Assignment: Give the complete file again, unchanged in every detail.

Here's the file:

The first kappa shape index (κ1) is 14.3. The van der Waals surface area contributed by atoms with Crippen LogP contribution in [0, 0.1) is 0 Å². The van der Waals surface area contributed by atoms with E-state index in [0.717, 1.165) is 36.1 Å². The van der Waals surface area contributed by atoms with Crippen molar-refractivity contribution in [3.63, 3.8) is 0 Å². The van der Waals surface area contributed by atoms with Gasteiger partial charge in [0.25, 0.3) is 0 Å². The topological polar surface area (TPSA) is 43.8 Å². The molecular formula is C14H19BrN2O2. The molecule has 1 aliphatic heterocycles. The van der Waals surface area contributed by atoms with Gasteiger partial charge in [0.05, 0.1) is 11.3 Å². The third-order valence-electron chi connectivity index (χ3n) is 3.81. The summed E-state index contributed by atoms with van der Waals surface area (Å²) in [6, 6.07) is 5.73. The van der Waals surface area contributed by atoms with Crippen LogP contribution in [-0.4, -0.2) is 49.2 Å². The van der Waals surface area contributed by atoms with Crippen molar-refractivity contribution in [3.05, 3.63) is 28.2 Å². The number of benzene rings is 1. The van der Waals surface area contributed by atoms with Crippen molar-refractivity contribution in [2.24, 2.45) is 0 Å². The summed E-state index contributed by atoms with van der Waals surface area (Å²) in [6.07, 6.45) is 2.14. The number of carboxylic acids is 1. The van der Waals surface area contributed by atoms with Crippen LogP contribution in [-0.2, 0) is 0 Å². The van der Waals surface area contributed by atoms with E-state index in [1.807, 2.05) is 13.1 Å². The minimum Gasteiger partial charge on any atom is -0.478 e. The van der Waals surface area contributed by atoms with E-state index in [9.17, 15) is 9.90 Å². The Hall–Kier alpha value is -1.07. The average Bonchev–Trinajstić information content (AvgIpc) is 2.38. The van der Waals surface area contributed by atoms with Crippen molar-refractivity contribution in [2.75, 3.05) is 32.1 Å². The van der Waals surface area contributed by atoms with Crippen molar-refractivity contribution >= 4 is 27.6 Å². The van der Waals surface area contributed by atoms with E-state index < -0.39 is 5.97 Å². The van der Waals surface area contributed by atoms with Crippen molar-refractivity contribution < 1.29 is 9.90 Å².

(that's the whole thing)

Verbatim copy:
The first kappa shape index (κ1) is 14.3. The van der Waals surface area contributed by atoms with Crippen LogP contribution in [0, 0.1) is 0 Å². The van der Waals surface area contributed by atoms with E-state index in [0.717, 1.165) is 36.1 Å². The van der Waals surface area contributed by atoms with Crippen molar-refractivity contribution in [3.63, 3.8) is 0 Å². The van der Waals surface area contributed by atoms with Gasteiger partial charge in [0.25, 0.3) is 0 Å². The topological polar surface area (TPSA) is 43.8 Å². The molecular formula is C14H19BrN2O2. The molecule has 1 aliphatic heterocycles. The van der Waals surface area contributed by atoms with Gasteiger partial charge in [0.05, 0.1) is 11.3 Å². The third-order valence-electron chi connectivity index (χ3n) is 3.81. The summed E-state index contributed by atoms with van der Waals surface area (Å²) in [6, 6.07) is 5.73. The van der Waals surface area contributed by atoms with Crippen LogP contribution in [-0.4, -0.2) is 49.2 Å². The van der Waals surface area contributed by atoms with Crippen molar-refractivity contribution in [3.05, 3.63) is 28.2 Å². The number of benzene rings is 1. The van der Waals surface area contributed by atoms with Crippen molar-refractivity contribution in [2.24, 2.45) is 0 Å². The summed E-state index contributed by atoms with van der Waals surface area (Å²) in [6.07, 6.45) is 2.14. The number of carboxylic acids is 1. The van der Waals surface area contributed by atoms with Crippen LogP contribution in [-0.2, 0) is 0 Å². The van der Waals surface area contributed by atoms with E-state index in [1.807, 2.05) is 13.1 Å². The minimum Gasteiger partial charge on any atom is -0.478 e. The van der Waals surface area contributed by atoms with E-state index in [9.17, 15) is 9.90 Å². The Hall–Kier alpha value is -1.07. The average Bonchev–Trinajstić information content (AvgIpc) is 2.38. The van der Waals surface area contributed by atoms with Crippen molar-refractivity contribution in [2.75, 3.05) is 32.1 Å². The van der Waals surface area contributed by atoms with Crippen molar-refractivity contribution >= 4 is 27.6 Å². The van der Waals surface area contributed by atoms with E-state index < -0.39 is 5.97 Å². The van der Waals surface area contributed by atoms with Crippen molar-refractivity contribution < 1.29 is 9.90 Å².